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'Modi wave much bigger than Vajpayee wave of 1999'

March 18, 2014 14:15 IST

'Modi wave much bigger than Vajpayee wave of 1999'

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Vicky Nanjappa

A surprise candidate, columnist Prathap Simha will be contesting on a Bharatiya Janata Party ticket from Mysore. Barely a few weeks old in the party, his selection sparked a row causing a lot of heartburn among local leaders as he was picked over two-time Member of Parliament P CH Vijayshankar.

But the 37-year-old, who has penned Modi’s biography (Narendra Modi: The Untrodden Road), is undeterred and fairly confident of a win.

In an interview with Rediff.com’s Vicky Nanjappa, Simha talks about the hope that Modi brings, the Aam Aadmi Party’s negative politics, the Congress’s 'truly corrupt governance' and journalists as agents of change.  

You are up against senior Congressman H Vishwanath. Moreover, Mysore is also the hometown of Karnataka Chief Minister Siddaramaiah. What are your chances considering this is your first election?

Yes, there are a lot of such factors in the Mysore constituency. I have a fair chance of winning and I will ride the Narendra Modi wave.

Journalists speak about a lot about issues in elections. But the reality is that there is caste arithmetic in play. What are the caste equations in the Mysore constituency?

Although my name does not indicate so, I am from the Vokkaliga community. There are 16 lakh voters in my constituency. The Kuruba community that Vishwanath belongs to has 1.30 lakh voters and all their votes will all go to him. He will also bag the 2.5 lakh Muslim votes in the constituency.

What the BJP relies on is the 4 lakh Vokkaliga, 1.75 lakh Kodava, 1 lakh Brahmin and 2.5 lakh Lingayat votes. The Vokkaligas and the other communities are against the Congress, which has indulged in a lot of appeasement and bad mouthing in these communities.

So is caste the only deciding factor in the constituency?

No that’s not all. You must remember that out of the 16-lakh voters there are nine lakh in Mysore alone, which is an urban area. Urban areas will vote for Modi. Moreover, there are new voters who are young and who want to see Modi as the prime minister. The educated class in Mysore has always voted for the BJP. Moreover, there is not only anti-incumbency against the United Progressive Alliance but also against Vishwanath my opponent.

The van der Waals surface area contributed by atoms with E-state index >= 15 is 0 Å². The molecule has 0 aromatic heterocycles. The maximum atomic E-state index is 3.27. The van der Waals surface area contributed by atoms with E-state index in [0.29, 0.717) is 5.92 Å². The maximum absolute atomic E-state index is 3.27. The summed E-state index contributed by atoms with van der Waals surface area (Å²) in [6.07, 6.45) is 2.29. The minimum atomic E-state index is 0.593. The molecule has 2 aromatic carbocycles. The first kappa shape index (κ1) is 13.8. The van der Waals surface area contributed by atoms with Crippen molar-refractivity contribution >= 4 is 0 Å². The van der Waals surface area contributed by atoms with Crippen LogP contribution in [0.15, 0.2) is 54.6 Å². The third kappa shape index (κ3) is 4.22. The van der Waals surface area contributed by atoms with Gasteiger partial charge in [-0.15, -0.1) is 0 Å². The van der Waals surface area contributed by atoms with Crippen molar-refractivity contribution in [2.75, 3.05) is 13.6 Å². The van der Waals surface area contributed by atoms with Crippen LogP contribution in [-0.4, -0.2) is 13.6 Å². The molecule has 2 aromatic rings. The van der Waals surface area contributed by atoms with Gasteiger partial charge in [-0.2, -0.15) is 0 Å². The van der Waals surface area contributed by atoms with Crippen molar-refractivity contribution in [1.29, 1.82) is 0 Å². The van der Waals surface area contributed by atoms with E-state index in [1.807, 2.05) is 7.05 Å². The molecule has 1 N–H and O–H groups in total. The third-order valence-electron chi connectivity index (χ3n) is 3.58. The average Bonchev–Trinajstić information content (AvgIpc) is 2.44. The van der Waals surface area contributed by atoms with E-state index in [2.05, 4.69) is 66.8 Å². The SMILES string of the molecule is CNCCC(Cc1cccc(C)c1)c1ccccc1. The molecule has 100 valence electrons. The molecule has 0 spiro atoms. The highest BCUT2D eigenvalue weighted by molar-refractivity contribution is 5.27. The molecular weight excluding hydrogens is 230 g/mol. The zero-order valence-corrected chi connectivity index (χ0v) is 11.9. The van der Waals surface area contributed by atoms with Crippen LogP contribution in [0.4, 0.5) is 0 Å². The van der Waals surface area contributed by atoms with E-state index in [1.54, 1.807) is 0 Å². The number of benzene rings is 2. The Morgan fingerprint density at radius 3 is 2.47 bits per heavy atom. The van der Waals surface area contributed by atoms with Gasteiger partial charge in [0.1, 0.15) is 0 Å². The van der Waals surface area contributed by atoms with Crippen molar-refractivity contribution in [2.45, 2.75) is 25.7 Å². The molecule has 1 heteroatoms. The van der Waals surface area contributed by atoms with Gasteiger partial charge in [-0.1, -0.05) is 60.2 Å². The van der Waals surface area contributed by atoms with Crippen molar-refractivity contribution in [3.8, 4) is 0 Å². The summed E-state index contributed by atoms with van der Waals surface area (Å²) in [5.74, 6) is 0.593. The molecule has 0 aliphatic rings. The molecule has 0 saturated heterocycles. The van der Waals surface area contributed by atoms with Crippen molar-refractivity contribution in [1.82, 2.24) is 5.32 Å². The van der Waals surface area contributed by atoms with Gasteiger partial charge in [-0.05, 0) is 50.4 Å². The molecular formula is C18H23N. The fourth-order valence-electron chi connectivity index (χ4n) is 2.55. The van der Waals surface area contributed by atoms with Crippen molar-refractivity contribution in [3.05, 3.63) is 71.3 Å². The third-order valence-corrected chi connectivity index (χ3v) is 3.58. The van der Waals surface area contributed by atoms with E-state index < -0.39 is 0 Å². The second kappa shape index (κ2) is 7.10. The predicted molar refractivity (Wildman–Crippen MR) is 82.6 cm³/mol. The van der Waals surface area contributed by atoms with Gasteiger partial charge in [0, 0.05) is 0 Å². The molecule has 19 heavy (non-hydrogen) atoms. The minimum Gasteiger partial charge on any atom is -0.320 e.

How would you compare the elections of 1999 and 2014?

To be very honest, the Modi wave this time is much bigger than the A B Vajpayee wave of 1999. This time there are no undecided voters. In 2009, the issues raised by the BJP were more about black money and a weak prime minister. That issue was raised at a time when Manmohan Singh was still a darling for the middle class. However, that image has changed completely today.

Today, the issues that are being raised by Modi are very relevant and it is a lot to do with a nation-building exercise, which has made the young voter especially very enthusiastic. He raises the major issue of unemployment, which is very close to the young voter’s heart. A student studies for years and is unable to find a job. This is why the issue of unemployment raised by Modi and the need to create opportunities has impressed the younger India.

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Image: A supporter of Modi during a rally in Mumbai
Photographs: Mansi Thapliyal/Reuters

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'Journalists want to be agents of change'

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Your candidature was surrounded by controversy. They picked you over veteran Vijayshankar, which has caused a lot of heartburn among the local leaders. How does this affect your chances?

Everything will and has already started to fall in place. There is dissidence everywhere and in everything. Isn’t there dissidence in the newsroom in which we work as well?

But the show does go on. What everyone will and has to realise is that the ultimate goal is to make Modi win. I am out here not seeking a vote for myself but for Modi. Even the Rashtriya Swayamsevak Sangh, for probably the first time, has come out in the open and said Modi should be prime minister.